Illustration by Dina Arakcheyeva/The Pioneer
On Tuesday, the lawyer for Jasmine Abuslin, a 19-year-old former prostitute, known by the alias Celeste Guap, filed a $30 million lawsuit against the Richmond Police Department and a $6 million lawsuit against the Livermore Police Department. She had previously filed a $66 million lawsuit against the Oakland Police Department as well.
On Sept. 23, the Richmond Police Department announced several disciplinary recommendations stemming from a sex scandal centered around Abuslin. The RPD Office of Professional Accountability led the investigation that included more than 10,000 text messages and phone records and more than 5,000 social media pages. The investigation also included 13 hours of recorded, voluntary testimony from the teenage witness over the course of five interview sessions, all according to the report.
The investigation led to the recommendation of disciplinary action for nine officers: One to be terminated from employment, one to be demoted, two to be suspended — one for 80 hours and the other for 120 hours — and five officers to receive letters of reprimand that will be on their permanent files.
According to Abuslin, she had sexual encounters with more than 20 police officers, several of which occurred while she was a minor. In return she received information about upcoming and potential prostitution sting circumstances and locations in several instances. Guap said that when she was 17 years old, she became romantically involved with an Oakland cop who saved her from her abusive pimp. Guap claims that officer introduced her to other cops who eventually became customers for her prostitution services.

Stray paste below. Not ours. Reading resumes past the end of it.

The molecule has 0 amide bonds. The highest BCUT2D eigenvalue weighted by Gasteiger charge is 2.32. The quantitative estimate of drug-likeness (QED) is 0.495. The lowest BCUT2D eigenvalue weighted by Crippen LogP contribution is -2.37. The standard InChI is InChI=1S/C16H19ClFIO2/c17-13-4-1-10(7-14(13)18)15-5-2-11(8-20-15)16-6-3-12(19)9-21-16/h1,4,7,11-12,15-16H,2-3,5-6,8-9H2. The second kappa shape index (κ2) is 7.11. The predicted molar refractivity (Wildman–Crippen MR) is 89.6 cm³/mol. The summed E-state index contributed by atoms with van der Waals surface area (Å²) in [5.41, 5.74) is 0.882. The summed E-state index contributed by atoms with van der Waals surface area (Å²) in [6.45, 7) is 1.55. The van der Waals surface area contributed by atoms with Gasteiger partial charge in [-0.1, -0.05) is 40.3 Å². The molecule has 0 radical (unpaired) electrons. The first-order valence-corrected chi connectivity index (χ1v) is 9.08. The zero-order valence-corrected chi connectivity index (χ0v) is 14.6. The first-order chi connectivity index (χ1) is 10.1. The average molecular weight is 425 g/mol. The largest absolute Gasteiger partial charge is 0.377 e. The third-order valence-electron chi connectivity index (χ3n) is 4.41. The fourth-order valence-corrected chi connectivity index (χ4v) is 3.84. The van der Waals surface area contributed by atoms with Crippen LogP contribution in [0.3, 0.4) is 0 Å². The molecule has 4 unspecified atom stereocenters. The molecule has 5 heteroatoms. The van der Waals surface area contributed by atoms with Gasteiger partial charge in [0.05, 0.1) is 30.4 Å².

California state law does not allow the city to reveal the names of the officers involved and two of them had previously stopped working for the city for reasons “not connected” to the sex scandal, according to the RPD.
The officers have 10 days from the notice of recommendation to request a private hearing, after which Richmond Police Chief Allwyn Brown will make a recommendation to the City Manager Bill Lindsay, who has the final say over disciplinary action.
After Lindsay’s decision, the officers have 14 days to oppose the decision and request binding arbitration, which involves including a third party to settle the issue, according to the report.
“Police officers must be held to a higher standard with regard to their personal and professional conduct because their effectiveness in serving the community depends on the public’s trust,” Brown said in a statement.
“Integrity is indispensable to the position of police officer, and a breach of that integrity will not be tolerated at the Richmond Police Department.”
Both the Oakland and Richmond Police Department officials acknowledged there would be major overhauls to policy, training and conduct procedures in light of the findings. The investigation into the Oakland and Livermore Police Department is still ongoing.
According to a statement by the Alameda County Sheriff’s Office, their investigation into the sexual misconduct involving Abuslin is complete and four deputies who had sex with her were exonerated because, “it was consensual, no one paid and she was 18 at the time.”